1 September 2016
(APC, Bytes for All, Pakistan and Media Matters for Democracy )
The manner in which the government of Pakistan orchestrated the forceful enactment of the controversial Prevention of Electronic Crimes Act is demonstrative of its blatant disregard for human rights and due process.
[Cross-posted from PakReport Blog, written by Jaro Valuch of Konpa Group]
It was clear pretty early after the earthquake in Haiti in January 2010 that the disaster was exceptional in the scale of destruction as well as it was exceptional in the scale and type of response it triggered. Particularly unprecedential was the response from tech and crisis mapping community.
We have chronicled here on Aid Watch how media coverage of disasters influences disasters, and how late the US media has been to the story of the disastrous flood in Pakistan, with apparently anemic donor response as a result.
Puzzlement deepened this morning at 7:30 am when I picked up my NYT off my doorstep and saw the four column front-page headline: Much of Pakistan’s Progress is Lost in Its Floodwaters. The NYT devotes not only the huge front-page space to the flood, but also two prime pages inside of the first section. Could somebody please explain the mysterious alchemy by which a tragedy going on for a month already finally become a huge story?
The latest story on the catastrophic flooding in Pakistan is about how it hasn’t been a story.
Compared to the response to the Haitian earthquake, media coverage of the Pakistan floods has been paltry. While news coverage isn’t correlated with need, it does have a major effect on the amount of disaster relief aid given. An article in the Chronicle of Philanthropy yesterday reported that eleven US charities had so far raised only $5 million for Pakistan flood relief, compared to $560 million raised by 39 US groups in the two and a half weeks after the Haiti earthquake.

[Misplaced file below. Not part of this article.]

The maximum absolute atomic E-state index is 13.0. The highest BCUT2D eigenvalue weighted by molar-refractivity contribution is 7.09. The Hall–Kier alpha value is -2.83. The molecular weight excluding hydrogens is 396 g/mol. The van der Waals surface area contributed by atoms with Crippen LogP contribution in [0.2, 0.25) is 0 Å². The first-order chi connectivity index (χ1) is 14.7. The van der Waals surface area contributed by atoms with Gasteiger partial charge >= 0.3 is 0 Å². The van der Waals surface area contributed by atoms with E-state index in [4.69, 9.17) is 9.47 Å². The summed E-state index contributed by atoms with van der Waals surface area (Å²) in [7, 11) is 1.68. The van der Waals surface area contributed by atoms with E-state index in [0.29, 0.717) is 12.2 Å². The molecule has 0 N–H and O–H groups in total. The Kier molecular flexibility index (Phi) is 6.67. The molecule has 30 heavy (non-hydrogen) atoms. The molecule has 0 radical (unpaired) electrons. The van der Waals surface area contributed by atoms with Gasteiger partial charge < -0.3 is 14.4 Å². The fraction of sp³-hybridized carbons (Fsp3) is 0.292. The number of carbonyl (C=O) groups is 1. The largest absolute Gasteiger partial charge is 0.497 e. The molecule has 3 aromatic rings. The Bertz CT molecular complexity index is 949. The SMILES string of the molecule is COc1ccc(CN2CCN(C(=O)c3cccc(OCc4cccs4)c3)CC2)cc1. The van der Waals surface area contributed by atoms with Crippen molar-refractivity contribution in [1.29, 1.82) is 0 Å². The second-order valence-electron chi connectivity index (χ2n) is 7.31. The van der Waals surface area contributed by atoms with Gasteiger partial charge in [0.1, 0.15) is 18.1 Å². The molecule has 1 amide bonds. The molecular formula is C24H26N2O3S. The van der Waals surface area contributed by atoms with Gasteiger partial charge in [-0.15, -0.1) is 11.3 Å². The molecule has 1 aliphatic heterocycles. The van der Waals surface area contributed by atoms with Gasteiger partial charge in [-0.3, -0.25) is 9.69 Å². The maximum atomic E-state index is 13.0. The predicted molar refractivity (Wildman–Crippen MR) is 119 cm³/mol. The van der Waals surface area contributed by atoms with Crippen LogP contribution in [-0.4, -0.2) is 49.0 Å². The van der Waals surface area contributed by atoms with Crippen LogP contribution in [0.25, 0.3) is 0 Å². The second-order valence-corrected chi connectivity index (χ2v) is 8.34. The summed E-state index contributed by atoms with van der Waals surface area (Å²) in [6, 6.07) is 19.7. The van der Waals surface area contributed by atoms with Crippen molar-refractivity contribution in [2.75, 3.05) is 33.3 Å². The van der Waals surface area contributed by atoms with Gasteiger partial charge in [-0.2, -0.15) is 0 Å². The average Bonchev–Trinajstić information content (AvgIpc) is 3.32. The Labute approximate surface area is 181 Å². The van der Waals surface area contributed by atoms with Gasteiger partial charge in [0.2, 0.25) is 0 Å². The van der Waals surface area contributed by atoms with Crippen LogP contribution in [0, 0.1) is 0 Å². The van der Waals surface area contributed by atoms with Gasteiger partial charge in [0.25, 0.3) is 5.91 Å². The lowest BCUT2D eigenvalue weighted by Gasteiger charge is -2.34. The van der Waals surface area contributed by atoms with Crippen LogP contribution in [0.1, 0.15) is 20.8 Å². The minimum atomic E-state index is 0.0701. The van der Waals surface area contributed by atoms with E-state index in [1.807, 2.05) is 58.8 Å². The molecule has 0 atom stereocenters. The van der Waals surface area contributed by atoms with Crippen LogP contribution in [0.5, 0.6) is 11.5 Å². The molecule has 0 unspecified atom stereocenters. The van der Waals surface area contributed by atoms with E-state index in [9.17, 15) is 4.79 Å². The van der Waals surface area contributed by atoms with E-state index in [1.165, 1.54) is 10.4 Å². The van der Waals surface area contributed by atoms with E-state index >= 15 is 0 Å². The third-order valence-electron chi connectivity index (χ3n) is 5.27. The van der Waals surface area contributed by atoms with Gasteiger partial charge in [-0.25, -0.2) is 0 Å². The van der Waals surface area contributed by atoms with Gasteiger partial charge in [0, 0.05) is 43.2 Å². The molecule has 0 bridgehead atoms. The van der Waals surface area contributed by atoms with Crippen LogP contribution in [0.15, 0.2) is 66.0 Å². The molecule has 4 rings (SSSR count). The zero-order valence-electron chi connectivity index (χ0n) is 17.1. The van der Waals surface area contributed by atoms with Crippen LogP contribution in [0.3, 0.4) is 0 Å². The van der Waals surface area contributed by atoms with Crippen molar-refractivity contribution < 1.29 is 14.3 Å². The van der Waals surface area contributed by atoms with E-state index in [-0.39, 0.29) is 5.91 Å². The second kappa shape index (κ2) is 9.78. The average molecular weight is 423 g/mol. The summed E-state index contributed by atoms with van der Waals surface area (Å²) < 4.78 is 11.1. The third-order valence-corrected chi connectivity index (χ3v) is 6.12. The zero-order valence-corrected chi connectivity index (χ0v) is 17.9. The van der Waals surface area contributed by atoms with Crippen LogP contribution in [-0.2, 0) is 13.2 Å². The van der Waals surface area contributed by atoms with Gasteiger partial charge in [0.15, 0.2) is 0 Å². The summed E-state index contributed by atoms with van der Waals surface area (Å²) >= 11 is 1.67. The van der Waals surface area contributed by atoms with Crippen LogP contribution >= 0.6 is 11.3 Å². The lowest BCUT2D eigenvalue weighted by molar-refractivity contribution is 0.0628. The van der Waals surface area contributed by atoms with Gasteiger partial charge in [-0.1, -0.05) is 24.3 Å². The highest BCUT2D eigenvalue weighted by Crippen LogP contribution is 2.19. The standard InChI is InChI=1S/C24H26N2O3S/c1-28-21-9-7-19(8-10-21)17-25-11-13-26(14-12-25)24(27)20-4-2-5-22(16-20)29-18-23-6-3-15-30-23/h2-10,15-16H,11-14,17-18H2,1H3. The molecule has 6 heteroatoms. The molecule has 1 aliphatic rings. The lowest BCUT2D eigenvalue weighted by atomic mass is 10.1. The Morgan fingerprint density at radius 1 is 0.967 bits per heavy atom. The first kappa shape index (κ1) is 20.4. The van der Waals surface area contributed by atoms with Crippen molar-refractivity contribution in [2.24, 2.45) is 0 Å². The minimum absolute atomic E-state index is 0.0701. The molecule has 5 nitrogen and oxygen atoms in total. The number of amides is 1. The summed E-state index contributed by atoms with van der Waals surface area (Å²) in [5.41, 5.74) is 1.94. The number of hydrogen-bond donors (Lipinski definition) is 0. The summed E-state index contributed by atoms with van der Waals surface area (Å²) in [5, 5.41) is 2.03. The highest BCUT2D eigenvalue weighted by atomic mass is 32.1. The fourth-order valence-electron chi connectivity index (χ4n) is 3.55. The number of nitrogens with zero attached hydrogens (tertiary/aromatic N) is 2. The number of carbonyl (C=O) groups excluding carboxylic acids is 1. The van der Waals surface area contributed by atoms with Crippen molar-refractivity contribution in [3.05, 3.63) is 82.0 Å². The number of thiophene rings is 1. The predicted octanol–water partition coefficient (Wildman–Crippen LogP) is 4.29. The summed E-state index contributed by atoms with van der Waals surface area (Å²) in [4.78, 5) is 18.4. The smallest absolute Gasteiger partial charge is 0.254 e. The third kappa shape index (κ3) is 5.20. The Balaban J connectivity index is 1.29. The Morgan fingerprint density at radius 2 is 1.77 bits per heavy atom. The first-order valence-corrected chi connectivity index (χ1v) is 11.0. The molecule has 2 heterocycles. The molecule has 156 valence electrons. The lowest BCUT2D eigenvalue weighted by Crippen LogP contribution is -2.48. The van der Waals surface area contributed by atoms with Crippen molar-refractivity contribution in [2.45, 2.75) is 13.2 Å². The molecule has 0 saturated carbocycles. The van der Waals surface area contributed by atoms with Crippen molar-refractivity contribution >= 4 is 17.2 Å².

[Guest Plot Post: Robert Munro is the Chief Information Officer at Energy for Opportunity and a Graduate Fellow in computational linguistics at Stanford where he specializes in methods for processing large volumes of information in less-resourced languages.]
From last weekend’s New York Times:
As the Obama administration continues to add to the aid package for flood-stricken Pakistan — already the largest humanitarian response from any single country — officials acknowledge that they are seeking to use the efforts to burnish the United States’ dismal image there.…
American officials say they are trying to rekindle the same good will generated five years ago when the United States military played a major role in responding to an earthquake in Kashmir in 2005 that killed 75,000 people.
A recent Christian Science Monitor article reported that USAID is “losing hearts and minds” in Afghanistan’s northeastern Badakshan province because of failed and shoddy projects, corruption, secrecy and waste.
Given how much of the US aid budget is spent trying to make the world a safer and more secure place for Americans, you might think there would be plenty of studies testing the hypothesis that aid funds can reduce terrorism or shift hostile public opinion. In fact, there is startlingly little evidence that we know how to use aid for this purpose.
Citigroup, Inc (NYSE: C) will push the idea of creating Shariah-compliant microfinance banks for the needs of millions of Muslims, who have previously been excluded from micro-finance because of Islam’s prohibition on paying interest, said a senior official on Monday.
“There are large microfinance banks in Indonesia, Bangladesh, Pakistan, Morocco, Egypt [...]
KARACHI: SBP governor Salim Raza would launch a credit guarantee scheme for small and rural enterprises under the financial inclusion program at a ceremony on March 19.
He will also announce a refinance scheme for small and medium enterprises in NWFP, FATA and Gilgit-Baltistan to enhance flow of credit to SME and agriculture sectors with greater [...]